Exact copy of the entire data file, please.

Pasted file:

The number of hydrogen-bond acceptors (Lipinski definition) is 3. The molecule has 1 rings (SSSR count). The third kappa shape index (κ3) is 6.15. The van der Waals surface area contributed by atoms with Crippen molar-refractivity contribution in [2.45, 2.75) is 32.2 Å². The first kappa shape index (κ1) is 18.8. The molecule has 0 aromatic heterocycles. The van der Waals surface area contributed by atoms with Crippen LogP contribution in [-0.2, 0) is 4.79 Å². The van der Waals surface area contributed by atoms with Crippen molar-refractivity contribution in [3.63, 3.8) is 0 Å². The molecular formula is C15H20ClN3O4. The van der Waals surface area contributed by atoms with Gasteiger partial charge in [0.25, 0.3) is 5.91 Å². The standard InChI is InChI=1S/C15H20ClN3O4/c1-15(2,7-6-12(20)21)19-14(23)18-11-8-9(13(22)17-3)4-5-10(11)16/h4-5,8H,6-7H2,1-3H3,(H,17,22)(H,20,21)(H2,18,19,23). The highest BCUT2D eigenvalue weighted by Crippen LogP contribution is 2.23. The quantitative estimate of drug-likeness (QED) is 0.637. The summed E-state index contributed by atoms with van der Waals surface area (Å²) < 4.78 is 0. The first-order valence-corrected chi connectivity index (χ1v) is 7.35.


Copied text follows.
The number of hydrogen-bond acceptors (Lipinski definition) is 3. The molecule has 1 rings (SSSR count). The third kappa shape index (κ3) is 6.15. The van der Waals surface area contributed by atoms with Crippen molar-refractivity contribution in [2.45, 2.75) is 32.2 Å². The first kappa shape index (κ1) is 18.8. The molecule has 0 aromatic heterocycles. The van der Waals surface area contributed by atoms with Crippen LogP contribution in [-0.2, 0) is 4.79 Å². The van der Waals surface area contributed by atoms with Crippen molar-refractivity contribution in [3.63, 3.8) is 0 Å². The molecular formula is C15H20ClN3O4. The van der Waals surface area contributed by atoms with Gasteiger partial charge in [0.25, 0.3) is 5.91 Å². The standard InChI is InChI=1S/C15H20ClN3O4/c1-15(2,7-6-12(20)21)19-14(23)18-11-8-9(13(22)17-3)4-5-10(11)16/h4-5,8H,6-7H2,1-3H3,(H,17,22)(H,20,21)(H2,18,19,23). The highest BCUT2D eigenvalue weighted by Crippen LogP contribution is 2.23. The quantitative estimate of drug-likeness (QED) is 0.637. The summed E-state index contributed by atoms with van der Waals surface area (Å²) < 4.78 is 0. The first-order valence-corrected chi connectivity index (χ1v) is 7.35.